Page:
The fibreglass dinghy affords me a way to get ashore from an anchorage and still provides the hope of being a life boat in dire circumstances. It already has solid lifting points and two drain plugs in it’s keel. I can also carry it about 30 centimetres higher than the inflatable, so there’s less chance of flooding it in rough weather. The little cockleshell was also reasonably priced. Nautical items tend to be less money at this time of year; about half-price in fact. So there, I’ve blogged half a page to explain my spending spree on Black Saturday. The drive home took two hours in a nasty downpour, darker than black. It was one of those night drives when your headlight beams are eaten in the spray and other drivers were demonstrating their worst motoring manners and low skill-sets. I arrived home to find a blog from friends in the Caribbean showing idyllic anchorages in clear tropical water. Swear words! It just ain’t right! In the morning an e-mail comes with photos of the beach in La Manzanilla, Mexico. Curving miles of golden sand, surf on one side, palm trees on the other. The TV weather girl tells us it has been the wettest November here since 1953.
I step into my tiny garage/workshop and there lingers an aroma of spring and of hope. The fresh smell of curing paint is aroma therapy to me. Suddenly I can hear twittering birds and feel warm sunlight, all of that in a whiff of paint. It is December 1st today and I’ll cling to whatever I can as the rain drums on the skylight above my desk. Bumhug! It’s Christmas time again, already, so soon! As if there would be a chance of forgetting. Happy Consumermas. Two days later it proved to be a sunny Sunday. Jack and I went exploring and found a lovely walking loop beside the local river which I’ve been driving past for over thirty years. Then in the afternoon Jill and I drove to Crofton to take the ferry to Saltspring Island to see a movie in a 120 plus year-old building call the “Fritz.” The film was the “Viceroy’s House” which never played in the mega theatres of Nanaimo. That is probably because there are no explosions, gunfire or graphic violence. And that is probably why it lost out to film titles like “A Bad Mom’s Christmas.” Tis the season!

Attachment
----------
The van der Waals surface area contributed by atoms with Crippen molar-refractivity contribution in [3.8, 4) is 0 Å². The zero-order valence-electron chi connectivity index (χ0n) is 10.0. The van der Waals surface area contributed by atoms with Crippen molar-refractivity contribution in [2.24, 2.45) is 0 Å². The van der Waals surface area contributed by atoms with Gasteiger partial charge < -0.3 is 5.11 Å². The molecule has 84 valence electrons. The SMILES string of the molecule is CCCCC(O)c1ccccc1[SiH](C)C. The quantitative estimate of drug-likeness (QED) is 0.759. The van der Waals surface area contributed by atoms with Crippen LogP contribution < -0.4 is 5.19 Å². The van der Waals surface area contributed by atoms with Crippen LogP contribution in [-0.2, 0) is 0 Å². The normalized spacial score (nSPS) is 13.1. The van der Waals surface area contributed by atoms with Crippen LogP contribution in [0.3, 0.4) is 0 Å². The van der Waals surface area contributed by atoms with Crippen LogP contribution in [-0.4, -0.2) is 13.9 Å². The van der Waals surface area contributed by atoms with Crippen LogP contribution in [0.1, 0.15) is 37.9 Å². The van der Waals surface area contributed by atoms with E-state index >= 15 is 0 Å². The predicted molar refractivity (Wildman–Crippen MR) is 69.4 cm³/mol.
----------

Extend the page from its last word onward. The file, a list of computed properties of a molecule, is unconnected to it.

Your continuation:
“Viceroy’s House” was spectacular in all regards and helped clarify how much of the mess in India was created by the British colonialists. I heartily recommend it. All that adventure in one day! The decadence of travelling to another island just to see a movie did not elude me, so we crowned the afternoon by having a lovely dinner in a humble but wonderful Thai restaurant in Chemainus. Now it will be all dénoument for the rest of the month. Then the daylight will begin to increase each day. Yeah right!
While I’m in a complimentary moment, check out Johnathan Pie on You Tube. He’s a British journalist who manages to turn every report into a very raw rant. His ability to provide candid in-your-face opinions is very refreshing indeed. He has clearly been around for a while but he’ll probably disappear in mysterious circumstances. Catch him while you can.
The fibreglass dinghy is now hanging from the back of ‘Seafire.’ It rows beautifully and fits the davits perfectly. Jack sat in the back looking like a little prince surveying his realm, clearly enjoying the ride while I rowed the royal barge. I love it when something works out and even the ship’s dog is happy.
“ If it’s a wrong number, why did you answer the phone?” James Thurber